Once in a while the exhibitors at Edna Mall, either by default or design, offer their audiences, not a movie where characters punch and kick each other, but one where the pain, joy or mediocrity of life are examined. Blade Runner 2049 is a good example. A sequel to the Harrison Ford starring cult favourite of the early 1980s, it is ideal to those unhurried to ask who am I, or where am I going? Christian Tesfaye must be one of those people, as he awards 8 out of 10 stars.
The original Blade Runner, released in 1982, was thoughtful.
It was a movie that asked the big questions, like what is life, where can the line between artificial intelligence and human intelligence be drawn and what does it take for one to be human?
Do other things like basic human emotions figure, or is that the same as intelligence? And if so, does it mean computers are already alive?
Blade Runner, by the last reel, raises far more questions than it ever answers, much like a bonafide piece of art. Maybe it was because of this that the film was not so popular when it first came out. But slowly, it would build its fan base, and by the time the 1990s had alighted, it had become a science-fiction landmark and a cult favourite.
These qualities have figured into the decision to give it a sequel. Generally, I do not encourage franchises as they are lazy craftsmanship. It is usually someone rehashing the same characters we have encountered before. New is hard and painful, and perhaps because of it, great to look at.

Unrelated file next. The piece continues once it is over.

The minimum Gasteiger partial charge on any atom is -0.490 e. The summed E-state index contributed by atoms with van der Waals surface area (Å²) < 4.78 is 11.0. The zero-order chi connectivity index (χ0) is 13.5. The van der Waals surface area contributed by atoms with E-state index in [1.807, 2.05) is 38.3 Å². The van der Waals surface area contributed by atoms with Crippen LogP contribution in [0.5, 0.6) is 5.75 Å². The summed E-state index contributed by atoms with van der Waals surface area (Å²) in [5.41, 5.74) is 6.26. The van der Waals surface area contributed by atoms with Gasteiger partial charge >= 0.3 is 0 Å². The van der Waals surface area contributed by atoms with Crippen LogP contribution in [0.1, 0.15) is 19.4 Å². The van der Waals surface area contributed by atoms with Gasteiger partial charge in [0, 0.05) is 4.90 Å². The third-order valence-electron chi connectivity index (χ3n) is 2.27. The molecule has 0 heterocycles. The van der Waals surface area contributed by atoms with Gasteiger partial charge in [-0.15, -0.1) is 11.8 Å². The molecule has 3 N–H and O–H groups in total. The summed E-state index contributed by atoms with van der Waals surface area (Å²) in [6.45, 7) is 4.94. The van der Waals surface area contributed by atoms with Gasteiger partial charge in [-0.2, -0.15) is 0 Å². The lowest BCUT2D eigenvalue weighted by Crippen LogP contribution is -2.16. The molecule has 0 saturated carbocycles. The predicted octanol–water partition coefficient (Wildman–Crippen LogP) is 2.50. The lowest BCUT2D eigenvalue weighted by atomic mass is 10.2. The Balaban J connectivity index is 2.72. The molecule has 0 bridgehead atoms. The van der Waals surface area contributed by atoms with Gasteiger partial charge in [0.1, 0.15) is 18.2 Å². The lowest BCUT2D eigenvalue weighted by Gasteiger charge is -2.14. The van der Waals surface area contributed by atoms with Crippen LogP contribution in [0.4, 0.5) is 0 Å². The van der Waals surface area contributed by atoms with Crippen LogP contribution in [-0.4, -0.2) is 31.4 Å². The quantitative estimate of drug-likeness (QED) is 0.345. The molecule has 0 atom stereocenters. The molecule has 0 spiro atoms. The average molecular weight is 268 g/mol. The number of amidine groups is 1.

Blade Runner 2049 (which from here on I will refer to as 2049) is an exception when it comes to sequels. It has the brilliant Denis Villeneuve for a director and stars the likes of Ryan Gosling, Harrison Ford, Jared Leto, Ana de Armas and Robin Right. More admirably, it is a movie that sets out to pay its respects to the previous one.
To better understand 2049, it is crucial to have some bits and pieces about the original movie, which was directed by Ridley Scott, starred Ford and was adapted from Philip K. Dick’s Do Androids Dream of Electric Sheep?
Ford played Rick Deckard, a police officer who tracks down and kills (or ‘retires’) synthetic humans, a.k.a replicants. He is also sometimes called a blade runner. After four replicants that escaped from an off-world base arrive on Earth, Deckard is tasked with tracking them down.
Throughout the movie, though, he finds that the replicants are on Earth for nothing more than to answer the most profound of existential questions.
Who are they? How long will they live? Why have they been created?
The film ends with Deckard, having accomplished his assignment but running away with a replicant that he falls in love with.
All of that happened in 2019, or the movies projection of that time. Three decades down the line, replicants are not only allowed to exist on Earth but also retire other older model replicants. K (Gosling) works for the Los Angeles Police Department (LAPD) in this regard. He is efficient and one-dimensional, but a new assignment rocks his world.